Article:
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Re: Kar Marinam (was Re: Random |mormon| :-) (was: my proposals for a philosophical language)

From:Josh Roth <fuscian@...>
Date:Sunday, January 26, 2003, 20:08
In a message dated 1/26/03 10:44:13 AM, romilly@EGL.NET writes:

>Josh Roth wrote: >>Kar Marinam would also switch around the /rm/. It wouldn't add a /b/ >though - >>it takes the reverse approach, so that sequences of //mbr// and //mpr// >>become /mr/. > >I've seen Kar Marinam mentioned several times recently. Is it a nat- or >conlang?
It is a conlang.
>Whatever the case, it strikes me as typologically very odd for a language >to >_lose_ a stop in that environment. The reverse-- intercalating a homorganic >stop in the env. nasal__liquid-- is far more common.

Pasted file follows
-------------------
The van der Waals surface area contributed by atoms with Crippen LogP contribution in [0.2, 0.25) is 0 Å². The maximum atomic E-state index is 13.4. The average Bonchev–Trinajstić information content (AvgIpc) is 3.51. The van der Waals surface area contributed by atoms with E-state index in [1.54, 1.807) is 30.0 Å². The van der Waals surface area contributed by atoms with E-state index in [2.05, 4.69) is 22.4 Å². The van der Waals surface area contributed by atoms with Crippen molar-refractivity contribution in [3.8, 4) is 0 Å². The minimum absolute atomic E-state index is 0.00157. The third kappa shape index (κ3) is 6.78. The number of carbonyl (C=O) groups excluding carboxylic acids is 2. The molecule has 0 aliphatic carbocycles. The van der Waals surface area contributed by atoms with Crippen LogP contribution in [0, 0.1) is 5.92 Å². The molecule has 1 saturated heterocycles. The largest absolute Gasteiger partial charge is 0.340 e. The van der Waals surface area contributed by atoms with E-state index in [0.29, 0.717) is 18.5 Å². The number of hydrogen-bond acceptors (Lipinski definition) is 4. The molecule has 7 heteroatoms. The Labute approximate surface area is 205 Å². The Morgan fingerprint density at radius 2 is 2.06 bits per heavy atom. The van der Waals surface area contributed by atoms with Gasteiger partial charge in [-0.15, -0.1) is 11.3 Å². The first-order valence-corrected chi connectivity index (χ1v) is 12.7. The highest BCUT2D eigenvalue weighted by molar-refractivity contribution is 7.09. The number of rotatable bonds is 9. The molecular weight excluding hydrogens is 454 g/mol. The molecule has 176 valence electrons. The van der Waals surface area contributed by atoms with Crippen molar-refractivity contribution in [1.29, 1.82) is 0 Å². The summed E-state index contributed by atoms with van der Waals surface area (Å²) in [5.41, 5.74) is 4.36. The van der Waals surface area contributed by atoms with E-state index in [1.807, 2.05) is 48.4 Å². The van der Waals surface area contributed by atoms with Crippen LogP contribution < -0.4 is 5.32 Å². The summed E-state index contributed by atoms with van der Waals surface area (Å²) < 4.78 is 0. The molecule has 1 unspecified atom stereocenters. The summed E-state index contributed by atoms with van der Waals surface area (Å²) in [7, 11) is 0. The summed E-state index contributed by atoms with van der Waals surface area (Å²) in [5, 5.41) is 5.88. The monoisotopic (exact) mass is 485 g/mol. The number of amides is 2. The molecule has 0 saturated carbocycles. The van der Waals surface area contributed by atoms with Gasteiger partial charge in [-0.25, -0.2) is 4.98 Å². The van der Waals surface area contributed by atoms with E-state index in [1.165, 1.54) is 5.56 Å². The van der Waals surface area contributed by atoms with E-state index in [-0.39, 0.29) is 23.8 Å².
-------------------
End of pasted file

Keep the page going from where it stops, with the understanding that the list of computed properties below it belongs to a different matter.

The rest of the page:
I agree. Stranger still, note that as a similar but opposite phenomenon, sequences of //ns// do become [nts] or [nt], depending on position and dialect. I'm sure there are stranger things in natlangs though. Kar Marinam's phonotactics are odd in general ... somewhere on the borderline between the plausible and implausible, or so I imagine. For example, only these clusters (all of only 2 phonemes) are allowed initially and medially (far fewer are tolerated finally): b + r l d + r l dh + r l p + s sh r l k + s sh r l s + b d g m n w r l sh + b d g m n w r l h + b d g m n w r l m + p b f dh s sh h n w r l n + t d sh h m w r l (The pronunciation is identical or close to what you'd probably guess) As you can see, there are plenty of strange things going on here. Some can maybe be rationalized synchronically, others are just historical baggage. I myself do not intend to actually create all the analyses or history though to justify them; I see it as more like a newly discovered natlang, with strange features but no old literature or related languages to explain them, so people have to just accept that they don't understand them, or else write dissertations and such.... Josh Roth